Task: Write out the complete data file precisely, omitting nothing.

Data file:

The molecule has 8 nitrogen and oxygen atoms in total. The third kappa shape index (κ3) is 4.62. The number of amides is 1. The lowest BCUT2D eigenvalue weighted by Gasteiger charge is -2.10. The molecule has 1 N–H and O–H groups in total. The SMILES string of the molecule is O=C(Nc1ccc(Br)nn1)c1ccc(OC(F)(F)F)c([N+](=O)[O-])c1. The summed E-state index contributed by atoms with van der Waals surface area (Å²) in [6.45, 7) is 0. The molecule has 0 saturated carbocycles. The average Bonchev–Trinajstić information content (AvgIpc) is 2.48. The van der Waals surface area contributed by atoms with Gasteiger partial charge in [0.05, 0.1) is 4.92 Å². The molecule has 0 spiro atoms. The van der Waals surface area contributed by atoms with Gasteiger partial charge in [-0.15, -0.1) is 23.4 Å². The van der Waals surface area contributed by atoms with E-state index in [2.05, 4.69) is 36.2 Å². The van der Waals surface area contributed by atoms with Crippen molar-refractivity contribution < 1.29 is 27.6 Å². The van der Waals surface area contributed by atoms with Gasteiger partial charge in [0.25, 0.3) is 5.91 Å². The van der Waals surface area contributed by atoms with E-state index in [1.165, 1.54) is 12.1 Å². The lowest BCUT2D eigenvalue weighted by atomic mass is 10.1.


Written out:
The molecule has 8 nitrogen and oxygen atoms in total. The third kappa shape index (κ3) is 4.62. The number of amides is 1. The lowest BCUT2D eigenvalue weighted by Gasteiger charge is -2.10. The molecule has 1 N–H and O–H groups in total. The SMILES string of the molecule is O=C(Nc1ccc(Br)nn1)c1ccc(OC(F)(F)F)c([N+](=O)[O-])c1. The summed E-state index contributed by atoms with van der Waals surface area (Å²) in [6.45, 7) is 0. The molecule has 0 saturated carbocycles. The average Bonchev–Trinajstić information content (AvgIpc) is 2.48. The van der Waals surface area contributed by atoms with Gasteiger partial charge in [0.05, 0.1) is 4.92 Å². The molecule has 0 spiro atoms. The van der Waals surface area contributed by atoms with Gasteiger partial charge in [-0.15, -0.1) is 23.4 Å². The van der Waals surface area contributed by atoms with E-state index in [2.05, 4.69) is 36.2 Å². The van der Waals surface area contributed by atoms with Crippen molar-refractivity contribution < 1.29 is 27.6 Å². The van der Waals surface area contributed by atoms with Gasteiger partial charge in [0.25, 0.3) is 5.91 Å². The van der Waals surface area contributed by atoms with E-state index in [1.165, 1.54) is 12.1 Å². The lowest BCUT2D eigenvalue weighted by atomic mass is 10.1.